Fostering an economy of kindness through traditional bartering in Fiji

On an early Fijian morning, Marlene Dutta, coffee cup in hand, is sitting on her back deck surrounded by greenery. Not even the sound of birds in the background can peel her away from her computer screen. She is busy sorting through messages and reviewing the activity on the Facebook page that she created, Barter for Better Fiji, an online community that has revitalized Fiji’s traditional bartering practices and helped communities sustain themselves during the COVID-19 outbreak.

“From the minute myself and the other volunteer administrators of the page wake up, our eyes are on the page”, said Ms Dutta, a business skills development consultant. They are busy monitoring or sharing information from the government about restrictions on items to barter.

In Fiji, where approximately 30% of the country’s gross domestic product comes from tourism, travel restrictions to prevent the spread of COVID-19 have brought about tough times for many.

Reflecting on how she came up with the idea for the Facebook page, Ms Dutta said, “Bartering has always been something that Fijians rely on in their daily lives, amongst their friends, families, amongst communities. We all have a skill, a talent, something that we can grow, a whole host of things stuffed away in our houses. If people could trade items or services to get what they needed, then they may be able to sustain themselves through this time.” From these thoughts, Barter for Better Fiji was born. Ms Dutta is astounded by how popular the page has become. Initially envisioned to only be used by her friends, the page now has a following of more than 180 000 members—a huge amount considering that the country has a population of only around 900 000 people—and thousands of requests for new memberships arrive daily.

Aside from helping members to barter for necessary food or services, or sustaining small businesses by linking them to new suppliers for their trade, the page is also creating a greater sense of community. Members have been able to reconnect with long-lost neighbours, family members and childhood friends. Ms Dutta recounts stories of complete strangers meeting on the page to barter only to find that they are neighbours on the same street or have traditional ties.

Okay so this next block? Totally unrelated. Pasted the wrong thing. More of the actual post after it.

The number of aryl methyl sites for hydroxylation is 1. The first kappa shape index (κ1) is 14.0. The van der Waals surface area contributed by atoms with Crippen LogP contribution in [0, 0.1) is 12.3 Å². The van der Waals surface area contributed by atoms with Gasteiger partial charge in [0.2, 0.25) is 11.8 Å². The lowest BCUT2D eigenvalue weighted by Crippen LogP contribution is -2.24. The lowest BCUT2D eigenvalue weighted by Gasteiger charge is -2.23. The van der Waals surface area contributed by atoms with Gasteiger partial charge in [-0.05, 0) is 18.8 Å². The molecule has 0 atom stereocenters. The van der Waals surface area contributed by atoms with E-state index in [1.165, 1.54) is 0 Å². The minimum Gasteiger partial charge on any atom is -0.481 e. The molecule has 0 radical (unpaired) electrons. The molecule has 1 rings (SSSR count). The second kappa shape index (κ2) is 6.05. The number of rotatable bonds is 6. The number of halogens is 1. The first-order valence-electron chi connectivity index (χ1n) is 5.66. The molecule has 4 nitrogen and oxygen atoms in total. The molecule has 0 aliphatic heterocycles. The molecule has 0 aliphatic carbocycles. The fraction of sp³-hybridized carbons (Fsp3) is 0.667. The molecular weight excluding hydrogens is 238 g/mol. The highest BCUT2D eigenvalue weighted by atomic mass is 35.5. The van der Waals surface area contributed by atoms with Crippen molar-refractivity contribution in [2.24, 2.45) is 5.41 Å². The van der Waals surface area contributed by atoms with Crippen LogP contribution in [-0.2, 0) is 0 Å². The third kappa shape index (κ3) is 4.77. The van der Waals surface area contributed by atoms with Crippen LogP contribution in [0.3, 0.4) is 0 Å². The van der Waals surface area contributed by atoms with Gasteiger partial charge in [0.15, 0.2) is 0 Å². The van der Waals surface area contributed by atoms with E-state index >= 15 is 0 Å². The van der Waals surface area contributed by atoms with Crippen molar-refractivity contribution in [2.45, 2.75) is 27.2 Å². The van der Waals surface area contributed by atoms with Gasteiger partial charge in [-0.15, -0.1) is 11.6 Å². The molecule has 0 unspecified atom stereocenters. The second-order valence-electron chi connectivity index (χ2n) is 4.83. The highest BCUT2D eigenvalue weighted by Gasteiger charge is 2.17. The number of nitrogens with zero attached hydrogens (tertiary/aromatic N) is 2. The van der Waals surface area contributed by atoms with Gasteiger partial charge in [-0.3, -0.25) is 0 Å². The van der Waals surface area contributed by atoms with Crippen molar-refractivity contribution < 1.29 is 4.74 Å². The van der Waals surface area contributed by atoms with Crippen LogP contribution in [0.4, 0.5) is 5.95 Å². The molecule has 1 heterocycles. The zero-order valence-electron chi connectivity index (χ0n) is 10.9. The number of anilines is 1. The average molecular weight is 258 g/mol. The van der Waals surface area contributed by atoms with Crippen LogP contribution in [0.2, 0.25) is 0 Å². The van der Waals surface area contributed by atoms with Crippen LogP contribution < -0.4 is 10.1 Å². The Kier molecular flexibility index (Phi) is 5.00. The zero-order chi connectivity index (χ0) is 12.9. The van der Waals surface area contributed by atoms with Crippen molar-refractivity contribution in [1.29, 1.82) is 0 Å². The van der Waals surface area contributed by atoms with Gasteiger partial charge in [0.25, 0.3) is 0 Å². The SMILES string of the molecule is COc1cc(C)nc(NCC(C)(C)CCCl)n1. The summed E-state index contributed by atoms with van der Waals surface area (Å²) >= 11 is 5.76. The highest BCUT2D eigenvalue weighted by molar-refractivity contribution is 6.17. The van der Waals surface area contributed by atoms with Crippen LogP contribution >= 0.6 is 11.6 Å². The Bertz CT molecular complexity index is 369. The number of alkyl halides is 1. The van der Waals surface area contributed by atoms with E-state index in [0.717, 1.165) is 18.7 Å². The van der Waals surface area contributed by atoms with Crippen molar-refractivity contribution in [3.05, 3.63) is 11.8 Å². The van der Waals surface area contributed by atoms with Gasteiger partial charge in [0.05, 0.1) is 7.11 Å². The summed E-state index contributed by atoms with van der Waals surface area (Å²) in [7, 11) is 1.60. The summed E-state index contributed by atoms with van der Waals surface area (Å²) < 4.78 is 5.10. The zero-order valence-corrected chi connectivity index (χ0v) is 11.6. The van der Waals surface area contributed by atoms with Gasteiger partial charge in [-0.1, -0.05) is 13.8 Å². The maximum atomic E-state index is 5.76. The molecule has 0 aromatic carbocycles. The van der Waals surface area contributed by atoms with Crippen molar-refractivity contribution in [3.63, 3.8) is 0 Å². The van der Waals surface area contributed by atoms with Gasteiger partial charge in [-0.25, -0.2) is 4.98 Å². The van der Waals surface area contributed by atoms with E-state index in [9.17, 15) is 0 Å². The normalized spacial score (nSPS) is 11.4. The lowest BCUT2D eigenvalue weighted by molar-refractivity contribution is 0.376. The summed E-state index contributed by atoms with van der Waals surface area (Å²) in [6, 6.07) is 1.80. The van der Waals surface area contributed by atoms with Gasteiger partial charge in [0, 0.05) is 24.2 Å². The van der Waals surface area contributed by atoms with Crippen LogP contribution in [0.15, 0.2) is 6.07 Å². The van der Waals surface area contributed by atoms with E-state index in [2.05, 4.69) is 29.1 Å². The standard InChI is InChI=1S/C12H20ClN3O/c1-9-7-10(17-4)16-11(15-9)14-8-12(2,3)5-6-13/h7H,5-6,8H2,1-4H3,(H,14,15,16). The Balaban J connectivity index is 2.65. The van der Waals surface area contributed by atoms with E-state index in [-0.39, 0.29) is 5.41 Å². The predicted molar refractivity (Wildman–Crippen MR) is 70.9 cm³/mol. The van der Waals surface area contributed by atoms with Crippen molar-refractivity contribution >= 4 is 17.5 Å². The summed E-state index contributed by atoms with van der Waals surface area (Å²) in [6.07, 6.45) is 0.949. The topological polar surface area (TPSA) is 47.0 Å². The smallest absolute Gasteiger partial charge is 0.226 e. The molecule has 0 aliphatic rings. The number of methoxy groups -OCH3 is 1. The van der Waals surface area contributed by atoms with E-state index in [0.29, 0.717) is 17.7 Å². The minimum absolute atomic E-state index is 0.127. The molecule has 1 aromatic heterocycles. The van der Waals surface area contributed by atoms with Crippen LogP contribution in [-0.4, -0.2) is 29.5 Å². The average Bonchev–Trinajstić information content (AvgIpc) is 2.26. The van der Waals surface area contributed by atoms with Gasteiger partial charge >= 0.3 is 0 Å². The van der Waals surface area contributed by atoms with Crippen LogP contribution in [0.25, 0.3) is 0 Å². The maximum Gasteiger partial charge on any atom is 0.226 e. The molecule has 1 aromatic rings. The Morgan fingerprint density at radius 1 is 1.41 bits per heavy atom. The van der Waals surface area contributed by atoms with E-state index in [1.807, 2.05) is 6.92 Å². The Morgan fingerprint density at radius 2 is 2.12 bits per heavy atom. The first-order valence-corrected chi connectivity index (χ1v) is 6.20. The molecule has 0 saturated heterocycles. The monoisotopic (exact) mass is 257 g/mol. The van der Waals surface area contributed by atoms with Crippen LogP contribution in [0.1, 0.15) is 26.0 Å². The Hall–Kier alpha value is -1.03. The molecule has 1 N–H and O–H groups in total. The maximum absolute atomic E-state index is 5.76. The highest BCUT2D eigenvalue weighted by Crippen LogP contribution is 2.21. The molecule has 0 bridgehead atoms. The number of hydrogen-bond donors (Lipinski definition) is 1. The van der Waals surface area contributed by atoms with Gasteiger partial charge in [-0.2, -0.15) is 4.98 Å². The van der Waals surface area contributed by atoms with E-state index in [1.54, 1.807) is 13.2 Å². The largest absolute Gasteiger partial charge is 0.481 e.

“Through the page we hope to foster an economy of kindness. That is behind everything that happens on the page,” explained Ms Dutta. “That in itself has brought this sense of community where people are being purposefully and intentionally kind, compassionate and merciful to each other.”

While the Barter for Better Fiji Facebook page doesn’t specifically target the needs of vulnerable groups or people living with HIV, groups such as the Fiji Network for People Living with HIV, the Rainbow Pride Foundation and the Survival Advocacy Network Fiji have reported that their community members have benefited from the online bartering platform. The page has made bartering the “new normal” for vulnerable groups.

“Whether LGBTQI+ or not, we are all humans at the end of the day, and we need to support each other one way or the other. That’s why I think having such a page is a wonderful initiative,” said one member of the Rainbow Pride Foundation.

Community members have been able to barter items or provide cleaning services in exchange for groceries, while others point to how money saved through bartering has allowed them to venture into other income-generating activities, like backyard vegetable gardens and food stalls. At a time when tourism has seen a decline, some groups, such as sex workers, have found their sources of income vanish.

Lesbian, gay, bisexual, transgender and intersex community members have also faced stigma due to false understandings about how the new coronavirus is spread. Yet members of those groups have proclaimed how the uplifting stories and connections developed among members of the Facebook page have helped them to cope and have positively affected their mental health. It is because of these positive stories, stories of communities coming together to cope with the COVID-19 pandemic, that Barter for Better Fiji is interested in expanding the Facebook page to a website and app.

As Fiji grapples with moving beyond the COVID-19 outbreak, Barter for Better Fiji recognizes its important role in what lies ahead, how that it is more than a platform for bartering but also a space to share heart-warming stories of connection that promote an economy of kindness.

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